Not that I'm BITTER or anything, oh no.

And this was supposed to be a TEACHING hospital! Terrfying, eh?

Don't get me wrong, there were a few people who were competent kind, and helpful -- the resident who finally got cornered for Tylenol, a few of the nurses, the X-ray tech that first night was super-nice, and even the orthopedist who screwed up the last round of setting my leg at least had a reasonably pleasant manner, even if he apparently couldn't handle a freakin' simple tib/fib spiral fracture. But the callous-to-cruel-to-incompetent types vastly outnumbered them. If I'm ever downtown and in need of emergency care again for some reason, I'd sooner go to one of the excellent local ER vets before I'd let myself be taken to that place again...
redbrunja
May. 8th, 2008 03:39 pm (UTC)
Oh. My. God.

I would still be enraged about that too.
chomiji
May. 9th, 2008 01:43 am (UTC)

Downtown here????

That's really appalling! Usually teaching hospitals are better because the doctors get asked questions and so actually have to think about what they're doing. But I guess there are exceptions to every rule. I'm just so sorry you had to deal with that!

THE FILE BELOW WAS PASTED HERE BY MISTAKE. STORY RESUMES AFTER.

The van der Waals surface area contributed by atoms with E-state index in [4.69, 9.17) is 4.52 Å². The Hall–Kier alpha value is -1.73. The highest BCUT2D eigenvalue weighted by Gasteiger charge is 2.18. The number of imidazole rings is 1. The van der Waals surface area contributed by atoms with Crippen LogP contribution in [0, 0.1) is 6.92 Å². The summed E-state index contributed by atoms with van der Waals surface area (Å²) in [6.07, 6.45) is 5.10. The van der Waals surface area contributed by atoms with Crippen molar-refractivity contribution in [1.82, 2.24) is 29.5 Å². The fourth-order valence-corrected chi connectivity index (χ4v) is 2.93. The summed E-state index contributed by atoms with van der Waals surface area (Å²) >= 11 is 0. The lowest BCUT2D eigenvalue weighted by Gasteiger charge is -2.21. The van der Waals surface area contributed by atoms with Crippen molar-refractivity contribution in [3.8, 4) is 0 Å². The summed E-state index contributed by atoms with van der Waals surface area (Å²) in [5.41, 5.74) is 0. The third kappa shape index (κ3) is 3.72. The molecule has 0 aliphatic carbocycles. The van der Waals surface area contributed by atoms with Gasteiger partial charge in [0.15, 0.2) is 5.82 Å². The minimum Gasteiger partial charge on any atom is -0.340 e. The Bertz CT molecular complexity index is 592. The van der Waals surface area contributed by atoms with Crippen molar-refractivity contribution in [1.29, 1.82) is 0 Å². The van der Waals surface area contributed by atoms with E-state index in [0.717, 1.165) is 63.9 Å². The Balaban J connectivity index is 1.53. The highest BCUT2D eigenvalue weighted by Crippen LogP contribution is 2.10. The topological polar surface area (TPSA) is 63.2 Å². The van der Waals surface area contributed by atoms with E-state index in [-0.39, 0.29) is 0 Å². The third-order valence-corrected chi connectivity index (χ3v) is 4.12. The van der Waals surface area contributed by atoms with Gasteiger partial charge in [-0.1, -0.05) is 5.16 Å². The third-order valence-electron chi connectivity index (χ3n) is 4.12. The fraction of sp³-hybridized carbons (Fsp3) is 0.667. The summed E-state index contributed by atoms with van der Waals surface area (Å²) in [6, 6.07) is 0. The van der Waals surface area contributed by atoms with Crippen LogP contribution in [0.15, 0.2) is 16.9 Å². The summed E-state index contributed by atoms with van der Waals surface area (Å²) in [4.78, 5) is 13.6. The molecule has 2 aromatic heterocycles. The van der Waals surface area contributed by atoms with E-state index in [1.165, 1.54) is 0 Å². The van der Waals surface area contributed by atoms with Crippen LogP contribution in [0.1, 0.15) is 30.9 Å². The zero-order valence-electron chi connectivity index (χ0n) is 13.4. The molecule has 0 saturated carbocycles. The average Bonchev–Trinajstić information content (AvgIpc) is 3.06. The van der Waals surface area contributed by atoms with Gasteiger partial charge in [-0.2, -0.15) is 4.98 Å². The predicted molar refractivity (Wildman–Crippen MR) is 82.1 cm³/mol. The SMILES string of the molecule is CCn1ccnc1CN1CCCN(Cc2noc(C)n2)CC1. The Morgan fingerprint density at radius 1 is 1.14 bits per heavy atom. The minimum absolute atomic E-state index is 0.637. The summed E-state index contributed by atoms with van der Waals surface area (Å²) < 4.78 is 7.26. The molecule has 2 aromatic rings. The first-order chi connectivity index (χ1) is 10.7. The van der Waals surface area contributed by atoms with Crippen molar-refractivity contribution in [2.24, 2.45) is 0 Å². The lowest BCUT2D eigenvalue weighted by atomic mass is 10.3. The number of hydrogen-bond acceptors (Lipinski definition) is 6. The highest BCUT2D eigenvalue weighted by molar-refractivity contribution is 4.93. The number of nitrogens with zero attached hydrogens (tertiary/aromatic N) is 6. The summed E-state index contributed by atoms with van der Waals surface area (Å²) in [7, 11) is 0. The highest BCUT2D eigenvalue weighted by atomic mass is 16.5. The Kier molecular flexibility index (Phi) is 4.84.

smillaraaq
May. 9th, 2008 02:00 am (UTC)
Eeeeeeyep. HUH, summer of '98. When the scandal broke two years back about the storm of negligence that led to David Rosenbaum's death in the ER, I was sooooo unsurprised at all the dirt that came out about his treatment. :(

I'd expected much better from a teaching hospital, too, since my one prior experience back in Philly, seeing a friend treated at U. Penn for massive trauma from a hit-and-run, was thoroughly impressive. But Penn's an Ivy with all the funding and hiring power that goes with it, and it probably didn't hurt matters any that Adam was one of their own -- premed student, hit in an intersection a block away from school walking to the subway after class, with his professor and the prof's girlfriend, both MDs, right on the scene for immediate first aid seconds after the crash, and it's not as if the ambulance had very far to drive!
chomiji